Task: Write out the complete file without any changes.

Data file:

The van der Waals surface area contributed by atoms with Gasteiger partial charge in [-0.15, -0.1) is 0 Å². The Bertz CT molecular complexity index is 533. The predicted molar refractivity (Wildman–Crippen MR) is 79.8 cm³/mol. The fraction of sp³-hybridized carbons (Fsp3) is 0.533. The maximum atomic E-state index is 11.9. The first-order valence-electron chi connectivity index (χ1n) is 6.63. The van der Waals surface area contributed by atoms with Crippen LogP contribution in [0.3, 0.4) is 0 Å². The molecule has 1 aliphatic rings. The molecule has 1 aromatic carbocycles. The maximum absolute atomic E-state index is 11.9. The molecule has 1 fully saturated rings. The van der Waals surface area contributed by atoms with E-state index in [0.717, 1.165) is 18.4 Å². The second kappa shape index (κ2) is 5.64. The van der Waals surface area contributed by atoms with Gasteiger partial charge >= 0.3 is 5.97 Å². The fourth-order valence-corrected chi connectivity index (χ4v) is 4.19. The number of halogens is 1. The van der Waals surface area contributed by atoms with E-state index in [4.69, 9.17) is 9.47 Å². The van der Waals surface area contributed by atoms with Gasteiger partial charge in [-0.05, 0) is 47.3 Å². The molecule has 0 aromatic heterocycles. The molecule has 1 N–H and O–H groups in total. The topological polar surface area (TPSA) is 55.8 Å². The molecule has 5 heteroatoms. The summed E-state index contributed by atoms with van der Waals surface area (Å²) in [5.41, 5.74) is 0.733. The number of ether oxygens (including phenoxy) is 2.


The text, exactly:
The van der Waals surface area contributed by atoms with Gasteiger partial charge in [-0.15, -0.1) is 0 Å². The Bertz CT molecular complexity index is 533. The predicted molar refractivity (Wildman–Crippen MR) is 79.8 cm³/mol. The fraction of sp³-hybridized carbons (Fsp3) is 0.533. The maximum atomic E-state index is 11.9. The first-order valence-electron chi connectivity index (χ1n) is 6.63. The van der Waals surface area contributed by atoms with Crippen LogP contribution in [0.3, 0.4) is 0 Å². The molecule has 1 aliphatic rings. The molecule has 1 aromatic carbocycles. The maximum absolute atomic E-state index is 11.9. The molecule has 1 fully saturated rings. The van der Waals surface area contributed by atoms with E-state index in [0.717, 1.165) is 18.4 Å². The second kappa shape index (κ2) is 5.64. The van der Waals surface area contributed by atoms with Gasteiger partial charge >= 0.3 is 5.97 Å². The fourth-order valence-corrected chi connectivity index (χ4v) is 4.19. The number of halogens is 1. The van der Waals surface area contributed by atoms with E-state index in [4.69, 9.17) is 9.47 Å². The van der Waals surface area contributed by atoms with Gasteiger partial charge in [-0.05, 0) is 47.3 Å². The molecule has 0 aromatic heterocycles. The molecule has 1 N–H and O–H groups in total. The topological polar surface area (TPSA) is 55.8 Å². The molecule has 5 heteroatoms. The summed E-state index contributed by atoms with van der Waals surface area (Å²) in [5.41, 5.74) is 0.733. The number of ether oxygens (including phenoxy) is 2.